Judgment of resentence, Supreme Court, New York County (Edward J. McLaughlin, J.), rendered December 21, 2009, resentencing defendant, as a second felony offender, to a term of 9 years, unanimously reversed, on the law, and the matter remanded for resentencing.
Published by New York State Law Reporting Bureau pursuant to Judiciary Law § 431.
This opinion is uncorrected and subject to revision before publication in the Official Reports.
Gonzalez, P. J., Sweeny, Richter, Abdus-Salaam, RomÁn, JJ.
The court improperly resentenced defendant in his absence. When the court resentenced defendant on his drug conviction after granting his CPL 440.46 application, he was entitled to be present for the actual pronouncement of the new sentence, notwithstanding his presence at a proceeding three days earlier at which the terms of the new sentence were discussed (see People v Lucks, 91 AD2d 896 ). Defendant did not waive his presence for sentencing; on the contrary, counsel specifically objected to her client's absence. A defendant's right to hear the pronouncement of a sentence is guaranteed by statute (see CPL 380.40; People v Sparber, 10 NY3d 457, 469-471 ), and it does not depend on whether the defendant would have something to contribute. Accordingly, there is no reason to create an exception for cases where all matters relating to sentencing were resolved at prior proceedings; such an a exception would render a defendant's presence unnecessary in many cases involving plea bargains.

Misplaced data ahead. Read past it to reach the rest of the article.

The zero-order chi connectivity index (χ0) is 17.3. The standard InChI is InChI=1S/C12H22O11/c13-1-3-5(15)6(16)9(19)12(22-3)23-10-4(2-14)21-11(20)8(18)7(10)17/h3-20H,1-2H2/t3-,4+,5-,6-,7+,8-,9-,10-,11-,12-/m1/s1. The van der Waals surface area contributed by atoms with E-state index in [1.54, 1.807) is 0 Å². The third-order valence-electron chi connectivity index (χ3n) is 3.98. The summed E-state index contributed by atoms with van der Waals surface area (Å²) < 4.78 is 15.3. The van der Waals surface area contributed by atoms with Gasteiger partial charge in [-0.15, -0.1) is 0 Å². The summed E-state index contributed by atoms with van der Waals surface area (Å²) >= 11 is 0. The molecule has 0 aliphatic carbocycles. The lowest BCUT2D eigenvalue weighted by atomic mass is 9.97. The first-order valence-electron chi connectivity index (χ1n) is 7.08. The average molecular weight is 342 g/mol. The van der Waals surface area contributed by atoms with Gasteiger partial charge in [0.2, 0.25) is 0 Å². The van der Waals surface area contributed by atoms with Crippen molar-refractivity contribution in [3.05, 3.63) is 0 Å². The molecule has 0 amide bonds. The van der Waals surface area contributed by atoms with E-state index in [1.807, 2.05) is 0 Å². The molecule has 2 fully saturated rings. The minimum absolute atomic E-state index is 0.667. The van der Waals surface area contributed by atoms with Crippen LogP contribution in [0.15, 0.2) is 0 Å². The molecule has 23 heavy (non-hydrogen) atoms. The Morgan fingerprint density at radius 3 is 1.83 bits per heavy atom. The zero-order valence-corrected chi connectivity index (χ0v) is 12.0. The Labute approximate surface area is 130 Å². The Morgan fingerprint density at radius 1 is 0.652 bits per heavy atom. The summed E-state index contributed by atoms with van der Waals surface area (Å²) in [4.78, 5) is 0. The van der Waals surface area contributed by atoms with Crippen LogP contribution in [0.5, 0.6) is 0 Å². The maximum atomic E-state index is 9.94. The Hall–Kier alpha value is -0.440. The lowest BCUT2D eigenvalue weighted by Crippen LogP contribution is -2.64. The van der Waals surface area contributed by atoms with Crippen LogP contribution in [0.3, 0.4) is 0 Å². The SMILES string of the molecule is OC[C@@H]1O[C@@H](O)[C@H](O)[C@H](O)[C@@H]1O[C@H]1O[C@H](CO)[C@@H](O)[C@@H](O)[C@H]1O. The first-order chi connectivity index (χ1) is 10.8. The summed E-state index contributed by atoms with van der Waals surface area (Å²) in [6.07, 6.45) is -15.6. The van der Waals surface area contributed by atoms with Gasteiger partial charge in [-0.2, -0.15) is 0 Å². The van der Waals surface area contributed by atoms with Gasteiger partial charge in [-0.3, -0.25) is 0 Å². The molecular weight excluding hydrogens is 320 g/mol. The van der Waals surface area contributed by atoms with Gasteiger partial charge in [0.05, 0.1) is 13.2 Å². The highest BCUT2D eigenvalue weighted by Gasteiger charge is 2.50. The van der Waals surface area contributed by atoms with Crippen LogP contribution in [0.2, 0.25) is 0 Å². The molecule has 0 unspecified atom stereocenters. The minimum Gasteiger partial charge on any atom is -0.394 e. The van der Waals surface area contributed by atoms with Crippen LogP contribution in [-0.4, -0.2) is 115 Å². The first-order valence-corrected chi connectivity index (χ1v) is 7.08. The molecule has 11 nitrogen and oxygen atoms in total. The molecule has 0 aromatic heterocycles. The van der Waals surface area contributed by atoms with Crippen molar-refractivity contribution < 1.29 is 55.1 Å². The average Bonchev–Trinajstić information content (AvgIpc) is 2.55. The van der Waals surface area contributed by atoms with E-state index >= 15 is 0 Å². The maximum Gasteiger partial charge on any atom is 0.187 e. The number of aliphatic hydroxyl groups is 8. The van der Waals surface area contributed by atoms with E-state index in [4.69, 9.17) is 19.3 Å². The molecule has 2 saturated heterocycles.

In addition, the record is unclear whether the court imposed sentence on both of the counts on which defendant was convicted (see CPL 380.20).
We have considered and rejected defendant's requests for additional relief.
THIS CONSTITUTES THE DECISION AND ORDER OF THE SUPREME COURT, APPELLATE DIVISION, FIRST DEPARTMENT.
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